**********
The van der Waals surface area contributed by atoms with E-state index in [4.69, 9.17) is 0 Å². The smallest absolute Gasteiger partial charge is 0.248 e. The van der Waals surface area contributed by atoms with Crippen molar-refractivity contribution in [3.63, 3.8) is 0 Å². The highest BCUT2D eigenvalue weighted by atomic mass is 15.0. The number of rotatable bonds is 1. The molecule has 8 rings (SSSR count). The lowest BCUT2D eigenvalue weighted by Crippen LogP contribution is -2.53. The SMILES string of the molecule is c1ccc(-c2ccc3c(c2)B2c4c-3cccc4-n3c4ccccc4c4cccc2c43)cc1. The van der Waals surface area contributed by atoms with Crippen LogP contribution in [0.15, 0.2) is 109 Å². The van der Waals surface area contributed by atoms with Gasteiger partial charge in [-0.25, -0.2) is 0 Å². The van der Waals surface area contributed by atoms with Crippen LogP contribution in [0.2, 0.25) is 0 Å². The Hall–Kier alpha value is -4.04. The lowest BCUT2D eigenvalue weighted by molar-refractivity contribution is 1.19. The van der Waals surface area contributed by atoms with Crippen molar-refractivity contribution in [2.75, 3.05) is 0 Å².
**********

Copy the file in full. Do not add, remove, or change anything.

The van der Waals surface area contributed by atoms with E-state index in [4.69, 9.17) is 0 Å². The smallest absolute Gasteiger partial charge is 0.248 e. The van der Waals surface area contributed by atoms with Crippen molar-refractivity contribution in [3.63, 3.8) is 0 Å². The highest BCUT2D eigenvalue weighted by atomic mass is 15.0. The number of rotatable bonds is 1. The molecule has 8 rings (SSSR count). The lowest BCUT2D eigenvalue weighted by Crippen LogP contribution is -2.53. The SMILES string of the molecule is c1ccc(-c2ccc3c(c2)B2c4c-3cccc4-n3c4ccccc4c4cccc2c43)cc1. The van der Waals surface area contributed by atoms with Crippen LogP contribution in [0.15, 0.2) is 109 Å². The van der Waals surface area contributed by atoms with Gasteiger partial charge in [-0.25, -0.2) is 0 Å². The van der Waals surface area contributed by atoms with Crippen LogP contribution in [0.2, 0.25) is 0 Å². The Hall–Kier alpha value is -4.04. The lowest BCUT2D eigenvalue weighted by molar-refractivity contribution is 1.19. The van der Waals surface area contributed by atoms with Crippen molar-refractivity contribution in [2.75, 3.05) is 0 Å².